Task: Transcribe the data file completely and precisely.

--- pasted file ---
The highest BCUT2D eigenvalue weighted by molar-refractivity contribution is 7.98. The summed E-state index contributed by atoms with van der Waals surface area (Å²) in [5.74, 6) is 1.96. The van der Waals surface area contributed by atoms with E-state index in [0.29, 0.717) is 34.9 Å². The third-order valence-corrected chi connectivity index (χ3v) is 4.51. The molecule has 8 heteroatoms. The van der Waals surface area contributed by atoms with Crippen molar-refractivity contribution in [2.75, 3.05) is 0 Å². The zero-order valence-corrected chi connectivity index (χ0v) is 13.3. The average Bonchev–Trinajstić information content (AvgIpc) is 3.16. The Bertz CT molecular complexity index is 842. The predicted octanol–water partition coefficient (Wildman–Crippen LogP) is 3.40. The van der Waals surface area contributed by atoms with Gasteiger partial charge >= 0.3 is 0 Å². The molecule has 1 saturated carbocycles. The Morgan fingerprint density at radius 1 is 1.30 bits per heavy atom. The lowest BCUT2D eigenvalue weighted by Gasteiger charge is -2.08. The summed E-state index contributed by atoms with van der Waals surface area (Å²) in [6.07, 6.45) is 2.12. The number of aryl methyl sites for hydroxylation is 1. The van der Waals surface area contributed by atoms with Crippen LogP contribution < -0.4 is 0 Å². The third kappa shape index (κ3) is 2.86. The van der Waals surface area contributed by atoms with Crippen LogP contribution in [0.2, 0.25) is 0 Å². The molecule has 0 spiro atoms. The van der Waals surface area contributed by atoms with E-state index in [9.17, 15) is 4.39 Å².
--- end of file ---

The highest BCUT2D eigenvalue weighted by molar-refractivity contribution is 7.98. The summed E-state index contributed by atoms with van der Waals surface area (Å²) in [5.74, 6) is 1.96. The van der Waals surface area contributed by atoms with E-state index in [0.29, 0.717) is 34.9 Å². The third-order valence-corrected chi connectivity index (χ3v) is 4.51. The molecule has 8 heteroatoms. The van der Waals surface area contributed by atoms with Crippen molar-refractivity contribution in [2.75, 3.05) is 0 Å². The zero-order valence-corrected chi connectivity index (χ0v) is 13.3. The average Bonchev–Trinajstić information content (AvgIpc) is 3.16. The Bertz CT molecular complexity index is 842. The predicted octanol–water partition coefficient (Wildman–Crippen LogP) is 3.40. The van der Waals surface area contributed by atoms with Gasteiger partial charge >= 0.3 is 0 Å². The molecule has 1 saturated carbocycles. The Morgan fingerprint density at radius 1 is 1.30 bits per heavy atom. The lowest BCUT2D eigenvalue weighted by Gasteiger charge is -2.08. The summed E-state index contributed by atoms with van der Waals surface area (Å²) in [6.07, 6.45) is 2.12. The number of aryl methyl sites for hydroxylation is 1. The van der Waals surface area contributed by atoms with Crippen LogP contribution < -0.4 is 0 Å². The third kappa shape index (κ3) is 2.86. The van der Waals surface area contributed by atoms with Crippen LogP contribution in [0.2, 0.25) is 0 Å². The molecule has 0 spiro atoms. The van der Waals surface area contributed by atoms with E-state index in [9.17, 15) is 4.39 Å².